As I noted above, that’s a lot to take in, so let me walk through my typical use of Meta. Once I’ve identified an album that needs some of its metadata fixed, I drop the entire folder from the Finder into Meta. If I want to add artwork to it, all I need to do is select all songs in Meta’s main list, then drag the artwork image I previously downloaded from Google Images into the artwork section of Meta’s sidebar. The artwork tag will be instantly written to all FLAC files at once, and that’s it.
But what if you don’t want to manually find and download a high-quality album artwork image beforehand? Meta has you covered there as well: by purchasing the additional, one-time-only Cover Finder feature, you’ll be able to select multiple tracks and hit ⌘⇧K to let Meta find artwork images for you. In my experience, results provided by Meta have been perfect (images fetched by Meta are high-definition covers with the correct color saturation and no watermarks); at least for me, they’re worth the extra purchase so I don’t have to manually search for each album artwork and clutter my desktop with (often low-res) images downloaded from random websites found via Google.
Besides album artwork, I’ve also been using Meta to fix text-based metadata by taking advantage of the app’s powerful text engine. I often come across remastered editions of albums where each song has the word “Remastered” included in the title field of its metadata – e.g. instead of “Wonderwall”, the song is called “Wonderwall Remastered”. Meta makes these kinds of batch edits extremely easy: after selecting all songs, I can select Edit ⇾ Find ⇾ Find & Replace from the menu bar (or hit ⌥⌘F) to activate the app’s find and replace UI. From there, I can type the text I want to get rid of in the ‘Find’ field and select the ‘All’ button next to ‘Replace’ (a common UI element in Mac apps) to clear the unwanted text from all title fields at once. In a nice touch, Meta visually confirms text matches found in the selected items and even lets you add special tokens such as tab characters or white space if you want to further refine your searches.
I could also edit each song’s metadata manually by clicking into the appropriate field in the sidebar (also pictured above), but for these batch operations, Meta’s find and replace system is ideal. If you don’t want to replace an existing tag’s value but compose a new one altogether, Meta can do that as well: after selecting an item (or multiple ones), hit the pencil button in the toolbar to open the ‘Compose Tag’ popup, which lets you use arbitrary plain text as well as built-in tokens to overwrite any existing tag value. In the screenshot below, you can see how I edited the ‘Year’ field for all songs contained in The Cure’s Greatest Hits album by manually typing “2001” into the Compose Tag box.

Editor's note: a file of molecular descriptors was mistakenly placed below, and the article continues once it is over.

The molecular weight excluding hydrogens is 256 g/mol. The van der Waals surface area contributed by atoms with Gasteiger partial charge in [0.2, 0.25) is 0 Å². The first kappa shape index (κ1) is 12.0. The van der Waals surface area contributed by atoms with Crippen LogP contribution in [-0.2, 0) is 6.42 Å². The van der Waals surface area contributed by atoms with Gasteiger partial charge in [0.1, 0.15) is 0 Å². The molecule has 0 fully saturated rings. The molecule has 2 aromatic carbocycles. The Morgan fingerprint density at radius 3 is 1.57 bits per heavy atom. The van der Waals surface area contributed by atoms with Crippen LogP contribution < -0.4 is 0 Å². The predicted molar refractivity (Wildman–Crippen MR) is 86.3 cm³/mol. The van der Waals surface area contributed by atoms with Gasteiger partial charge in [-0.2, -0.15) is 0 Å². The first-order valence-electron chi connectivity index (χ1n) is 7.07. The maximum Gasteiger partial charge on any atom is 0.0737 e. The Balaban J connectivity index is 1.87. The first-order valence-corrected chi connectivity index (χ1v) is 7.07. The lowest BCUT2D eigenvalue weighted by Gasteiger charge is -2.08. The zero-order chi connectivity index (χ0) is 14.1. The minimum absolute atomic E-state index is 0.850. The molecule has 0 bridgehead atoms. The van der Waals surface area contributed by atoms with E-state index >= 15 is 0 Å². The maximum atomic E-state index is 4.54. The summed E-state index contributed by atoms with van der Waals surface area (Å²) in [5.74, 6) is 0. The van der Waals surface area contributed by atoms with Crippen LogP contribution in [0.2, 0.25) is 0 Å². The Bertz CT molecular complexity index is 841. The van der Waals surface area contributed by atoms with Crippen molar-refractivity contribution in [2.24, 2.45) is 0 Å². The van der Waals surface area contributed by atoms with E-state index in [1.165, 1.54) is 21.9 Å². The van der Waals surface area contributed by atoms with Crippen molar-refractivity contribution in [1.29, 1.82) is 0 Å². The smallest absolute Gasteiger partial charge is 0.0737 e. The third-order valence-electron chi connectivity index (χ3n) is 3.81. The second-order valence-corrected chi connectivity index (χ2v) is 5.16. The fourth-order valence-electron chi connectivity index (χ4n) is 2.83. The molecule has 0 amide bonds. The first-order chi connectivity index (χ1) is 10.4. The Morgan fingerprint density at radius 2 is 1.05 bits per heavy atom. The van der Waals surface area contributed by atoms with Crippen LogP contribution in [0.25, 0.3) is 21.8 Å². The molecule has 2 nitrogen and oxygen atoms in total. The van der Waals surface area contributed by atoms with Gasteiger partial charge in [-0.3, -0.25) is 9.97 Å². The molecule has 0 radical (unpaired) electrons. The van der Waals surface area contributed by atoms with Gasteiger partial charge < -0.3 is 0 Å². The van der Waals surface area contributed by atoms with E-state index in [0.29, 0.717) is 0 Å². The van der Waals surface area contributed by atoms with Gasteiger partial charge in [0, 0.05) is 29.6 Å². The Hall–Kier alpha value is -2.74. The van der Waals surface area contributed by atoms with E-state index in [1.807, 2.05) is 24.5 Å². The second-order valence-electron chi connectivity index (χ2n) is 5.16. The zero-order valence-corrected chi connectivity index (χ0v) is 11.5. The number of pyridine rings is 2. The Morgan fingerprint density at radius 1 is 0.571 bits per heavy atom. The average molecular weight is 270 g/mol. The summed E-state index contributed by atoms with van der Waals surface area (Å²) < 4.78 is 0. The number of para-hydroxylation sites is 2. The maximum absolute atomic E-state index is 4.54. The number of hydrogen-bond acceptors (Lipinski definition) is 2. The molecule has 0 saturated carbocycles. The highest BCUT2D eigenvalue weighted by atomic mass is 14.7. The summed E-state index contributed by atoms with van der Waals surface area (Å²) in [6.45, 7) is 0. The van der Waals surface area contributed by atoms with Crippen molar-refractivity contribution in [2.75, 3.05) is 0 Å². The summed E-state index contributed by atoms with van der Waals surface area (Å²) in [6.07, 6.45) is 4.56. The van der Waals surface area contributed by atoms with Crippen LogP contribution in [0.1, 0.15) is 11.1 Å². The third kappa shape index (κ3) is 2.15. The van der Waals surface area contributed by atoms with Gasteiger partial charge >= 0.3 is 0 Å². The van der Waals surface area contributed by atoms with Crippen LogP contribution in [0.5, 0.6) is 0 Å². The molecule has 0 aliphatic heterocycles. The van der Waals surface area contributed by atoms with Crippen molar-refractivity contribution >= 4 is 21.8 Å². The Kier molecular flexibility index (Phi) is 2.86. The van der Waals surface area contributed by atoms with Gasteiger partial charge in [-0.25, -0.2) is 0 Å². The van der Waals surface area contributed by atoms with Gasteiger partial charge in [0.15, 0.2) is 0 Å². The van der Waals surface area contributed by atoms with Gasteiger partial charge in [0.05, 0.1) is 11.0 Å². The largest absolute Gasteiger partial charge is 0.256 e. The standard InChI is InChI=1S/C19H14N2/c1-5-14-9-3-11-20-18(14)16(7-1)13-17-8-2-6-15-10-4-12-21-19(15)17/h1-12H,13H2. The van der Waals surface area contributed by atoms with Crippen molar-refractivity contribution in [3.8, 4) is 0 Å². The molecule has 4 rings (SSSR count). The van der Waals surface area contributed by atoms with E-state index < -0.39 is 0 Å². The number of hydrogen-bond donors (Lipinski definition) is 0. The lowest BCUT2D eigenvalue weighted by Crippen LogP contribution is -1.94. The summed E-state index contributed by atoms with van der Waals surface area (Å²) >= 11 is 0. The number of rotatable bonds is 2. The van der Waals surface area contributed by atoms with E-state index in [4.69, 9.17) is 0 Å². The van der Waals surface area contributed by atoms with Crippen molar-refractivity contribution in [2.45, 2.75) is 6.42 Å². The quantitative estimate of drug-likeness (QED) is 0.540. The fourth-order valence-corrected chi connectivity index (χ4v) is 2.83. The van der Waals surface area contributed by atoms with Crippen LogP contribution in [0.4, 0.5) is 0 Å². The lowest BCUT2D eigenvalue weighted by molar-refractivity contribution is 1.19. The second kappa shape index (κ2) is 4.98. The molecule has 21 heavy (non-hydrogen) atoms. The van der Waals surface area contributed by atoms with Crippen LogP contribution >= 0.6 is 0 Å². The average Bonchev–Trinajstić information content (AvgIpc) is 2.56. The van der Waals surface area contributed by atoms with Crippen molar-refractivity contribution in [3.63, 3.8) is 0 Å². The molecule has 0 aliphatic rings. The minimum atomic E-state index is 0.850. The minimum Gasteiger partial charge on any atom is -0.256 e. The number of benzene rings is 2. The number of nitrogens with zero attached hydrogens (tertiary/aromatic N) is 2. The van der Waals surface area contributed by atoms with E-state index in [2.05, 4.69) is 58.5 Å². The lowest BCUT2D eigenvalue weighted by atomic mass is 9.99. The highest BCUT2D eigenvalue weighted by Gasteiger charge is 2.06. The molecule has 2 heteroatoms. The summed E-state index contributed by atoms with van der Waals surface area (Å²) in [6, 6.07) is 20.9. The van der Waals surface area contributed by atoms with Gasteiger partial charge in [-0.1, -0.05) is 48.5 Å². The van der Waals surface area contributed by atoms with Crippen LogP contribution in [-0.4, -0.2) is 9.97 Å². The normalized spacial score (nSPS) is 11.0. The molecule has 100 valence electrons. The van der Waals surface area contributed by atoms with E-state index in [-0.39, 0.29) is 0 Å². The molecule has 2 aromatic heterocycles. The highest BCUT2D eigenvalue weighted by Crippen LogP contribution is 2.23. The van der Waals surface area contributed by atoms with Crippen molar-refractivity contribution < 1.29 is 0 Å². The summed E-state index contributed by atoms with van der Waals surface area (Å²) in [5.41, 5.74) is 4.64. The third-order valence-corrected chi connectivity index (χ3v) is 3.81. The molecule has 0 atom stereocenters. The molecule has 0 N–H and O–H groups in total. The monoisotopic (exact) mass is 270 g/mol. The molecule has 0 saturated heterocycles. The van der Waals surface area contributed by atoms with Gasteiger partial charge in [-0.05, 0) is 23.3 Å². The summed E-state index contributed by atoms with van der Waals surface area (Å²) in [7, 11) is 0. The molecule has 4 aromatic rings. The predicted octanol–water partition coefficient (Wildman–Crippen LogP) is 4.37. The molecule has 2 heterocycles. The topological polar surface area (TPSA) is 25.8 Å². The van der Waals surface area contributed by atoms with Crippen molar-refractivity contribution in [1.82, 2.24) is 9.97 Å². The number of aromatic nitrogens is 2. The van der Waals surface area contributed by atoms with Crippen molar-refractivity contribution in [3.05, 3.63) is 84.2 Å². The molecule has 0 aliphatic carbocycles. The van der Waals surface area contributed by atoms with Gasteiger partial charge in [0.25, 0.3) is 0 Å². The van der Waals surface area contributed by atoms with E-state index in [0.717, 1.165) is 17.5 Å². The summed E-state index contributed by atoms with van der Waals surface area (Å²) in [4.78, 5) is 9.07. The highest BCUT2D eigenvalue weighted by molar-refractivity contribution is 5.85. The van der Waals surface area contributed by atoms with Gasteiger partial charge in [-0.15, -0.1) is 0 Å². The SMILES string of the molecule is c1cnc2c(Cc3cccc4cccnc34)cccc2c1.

Meta can also rename files in the Finder: hit ⌘⇧R and, as with tags, you can mix and match existing tags and plain text to rename files however you see fit. In the example below, I used the track number tag, a hyphen, and the title tag to come up with a file name pattern I like to see in the Finder. Meta even remembers your preferences for file renaming, so once you’ve found a style you like, you won’t have to recreate the naming pattern every single time.
There are dozens of advanced features in Meta I haven’t used myself, but which contribute to making this app the premier utility for managing music collections. In the app’s preferences, you can set different options for album artwork including format, compression, and max size; you can let the app move and organize files in subfolders for you using the ‘Create Directory’ feature, which, again, uses patterns to let you craft a custom file path; there’s support for editing built-in lyrics, dates (with a visual date picker), and even track number sequences. The only thing Meta can’t do for me is add lyrics in the LRC format Sony uses for the Walkman, but I can’t blame the developer for not supporting this particular aspect of Sony’s music ecosystem.
The greatest compliment I can pay to Meta is that, despite its abundance of features, it never feels overwhelming, and every functionality is always where I expect it to be. Thanks to Meta, I’ve been able to clean up and reorganize my FLAC music collection so that every album now has correct metadata on my Walkman, and I’m happier because of it.
Meta is a remarkable example of the kind of thoughtful, powerful professional tools indie developers can still create on macOS these days, and it’s one of my favorite Mac app discoveries in a long time. If you also like to manage your music library the old-fashioned way and can’t stand incorrect metadata, I can’t recommend Meta enough.